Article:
Promissory note procrastination occurs when you make timely, meaningful, and relevant promises to yourself and then don't carry them out. For example, you weigh too much. Changing your eating pattern is necessary, pressing, and consequential. If left undone, you're in trouble. Nevertheless, millions put off doing what is healthy. That's why obesity is on the rise. You want to write a book. You keep files of your notes, but don’t put them together. You feel lonely and want friends, but spend you spare time watching movies on TV.
American naturalist and author Henry Thoreau ended his book, Walden, with this thought. If you take a different path from what most others follow, you may hear the beat of a different drummer. The question, of course, is what path to follow?
Be Careful What You Ask For
Life goals can sound impressive and still be too general. You want to be happy. That’s too general. Happiness is a byproduct of doing something else first. You'll get further faster with specific and goals that can lead to happy outcomes.
Here are three standards for a specific goal: (1) The goal is meaningful. It's something you value. (2) It is measurable. You can objectively assess your progress. (3) It is attainable. You have a reasonable change to accomplish what you set out to do. Follow these three standards and you are less likely to lead yourself astray.
When you have a meaningful goal, it may reflect a problem you want to solve, such as you feel lonely and want to make friends. You know that by engaging people socially, you can make friends and feel less lonely. However, if you procrastinate on engaging people socially, you have a problem to solve. Let’s turn to that challenge next.
Gear-up, Start-Up, Keep-up
Goal setting is a first step in making personal changes. However, goals do not automatically translate into productive actions. You need to push yourself. But you also need an action plan, one that you can adapt as you go.
Goals without plans are like having a destination and then flying by the seat of your pants hoping you'll magically get there. You can gear-up by using concrete plans as stepping stones for positive changes. Let's take depression as an example. You want to feel free from depression. How do you achieve that result? Take a stepping stone approach.
Overcoming depression is ordinarily a byproduct of doing something else first, such as exercising, challenging depressive thinking, and engaging people when this is an important goal. This stepping stone approach gives you a plan. If you prefer a more scientific term for this process, use activity scheduling.
An activity schedule is an outline of what you'll do first, second, etc. Activity schedules include rewards that follow prescribed actions. After following through with an action step, do something nice for yourself, such as listening to your favorite music or taking a warm bath.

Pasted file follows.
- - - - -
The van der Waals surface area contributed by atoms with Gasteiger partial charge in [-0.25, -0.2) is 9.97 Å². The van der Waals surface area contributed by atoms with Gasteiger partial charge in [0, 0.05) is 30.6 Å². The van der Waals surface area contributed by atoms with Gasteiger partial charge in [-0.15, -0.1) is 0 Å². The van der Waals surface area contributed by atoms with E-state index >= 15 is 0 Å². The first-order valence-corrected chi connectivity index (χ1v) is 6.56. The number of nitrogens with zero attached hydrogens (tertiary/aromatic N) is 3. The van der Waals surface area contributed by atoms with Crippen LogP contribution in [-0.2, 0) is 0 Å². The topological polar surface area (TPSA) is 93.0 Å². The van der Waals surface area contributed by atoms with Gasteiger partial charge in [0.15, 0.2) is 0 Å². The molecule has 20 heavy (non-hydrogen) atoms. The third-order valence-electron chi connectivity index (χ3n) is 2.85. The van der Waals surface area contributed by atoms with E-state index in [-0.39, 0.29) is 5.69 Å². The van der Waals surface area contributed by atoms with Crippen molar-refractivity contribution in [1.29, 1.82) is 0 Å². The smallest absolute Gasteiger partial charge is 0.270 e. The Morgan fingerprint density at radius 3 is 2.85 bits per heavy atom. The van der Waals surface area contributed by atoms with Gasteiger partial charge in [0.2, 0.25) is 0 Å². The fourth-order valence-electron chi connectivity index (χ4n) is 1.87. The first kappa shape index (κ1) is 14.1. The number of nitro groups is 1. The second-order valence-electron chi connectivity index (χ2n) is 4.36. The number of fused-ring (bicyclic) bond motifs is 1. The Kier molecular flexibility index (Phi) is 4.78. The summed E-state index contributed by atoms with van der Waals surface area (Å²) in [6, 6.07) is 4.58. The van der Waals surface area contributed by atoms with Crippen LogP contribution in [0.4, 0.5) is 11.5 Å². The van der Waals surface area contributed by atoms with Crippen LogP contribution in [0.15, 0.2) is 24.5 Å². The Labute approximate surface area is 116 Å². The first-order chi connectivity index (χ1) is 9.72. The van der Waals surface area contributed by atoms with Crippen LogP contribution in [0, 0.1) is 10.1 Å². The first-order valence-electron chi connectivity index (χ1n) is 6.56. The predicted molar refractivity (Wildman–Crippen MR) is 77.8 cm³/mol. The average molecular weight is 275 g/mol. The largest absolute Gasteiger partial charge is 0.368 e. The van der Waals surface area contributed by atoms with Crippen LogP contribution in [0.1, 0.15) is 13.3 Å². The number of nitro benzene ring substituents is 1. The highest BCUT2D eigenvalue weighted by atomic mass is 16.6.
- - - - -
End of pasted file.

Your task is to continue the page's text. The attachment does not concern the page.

Here is another activity schedule example. Suppose that your main health goals are getting fit and socializing more. As part of you plan, look for ways to combine goals. You get a twofer benefit by joining a group for short daily walks. You set a time to start. You create an activity schedule where you research exercise groups, and join one. You follow through. You reward yourself with something you like doing, such as reading news reports on the Internet.
Getting started is the hard part. Use my five-minute method to get started. If the activity is exercising with a group, take five minutes to start researching exercise groups. If you have a report to write, commit to five minutes of writing. After the first five-minutes elapse, you can decide on doing another 5 minutes, etc., until you are done with this start-up step.
It pays to anticipate problems when you can. Suppose you have a habit of starting and quitting midstream.
Behavioral procrastination is starting and quitting before you are through. You start an exercise group, and then say you are going on vacation as an excuse to quit. You start a tropical fish hobby by researching fish and equipment. You buy your fish tank. It gathers dust as do many other hobbies you've started. Bottom line: behavioral procrastination is costly form of procrastination.
To avoid the behavioral procrastination trap, assess where you are likely to stall out. When you get to your expected stall point, have a plan in hand. For example, plan to push yourself beyond this breakdown point. Reward yourself for this accomplishment. In this way, you are following a problem-solving activity schedule.
Persisting where others might procrastinate is like marching to the beat of a different drummer. If you are going to step to this beat, a lot depends on developing an enlightened perspective about your goals and activity schedule.
Expect to stumble along the way. Preplan what you'll do if you veer from your path and tarry by procrastinating. What do you say to yourself to encourage yourself to delay or quit? Write out your thoughts and question them. Remind yourself why you made the promise to yourself. Examine the progress you've made. Consider the gains that you can still make. This reassessment can rekindle your will to pursue a change that you decided was healthy for you to do. Now, give yourself a reward for getting back on your activity schedule track.
Although water will flow along the easiest path, sometimes you have to restrict and channel it to make it more useful for you. If you want to dig deeper into understanding and overcoming procrastination, listen to my free Podcast at www.smartrecovery.libsyn.org. For in depth guidance on how to be more efficient and effective, click on End Procrastination Now! To overcome depression, click on The Cognitive Behavioral Workbook for Depression (Second Edition).
© Dr. Bill Knaus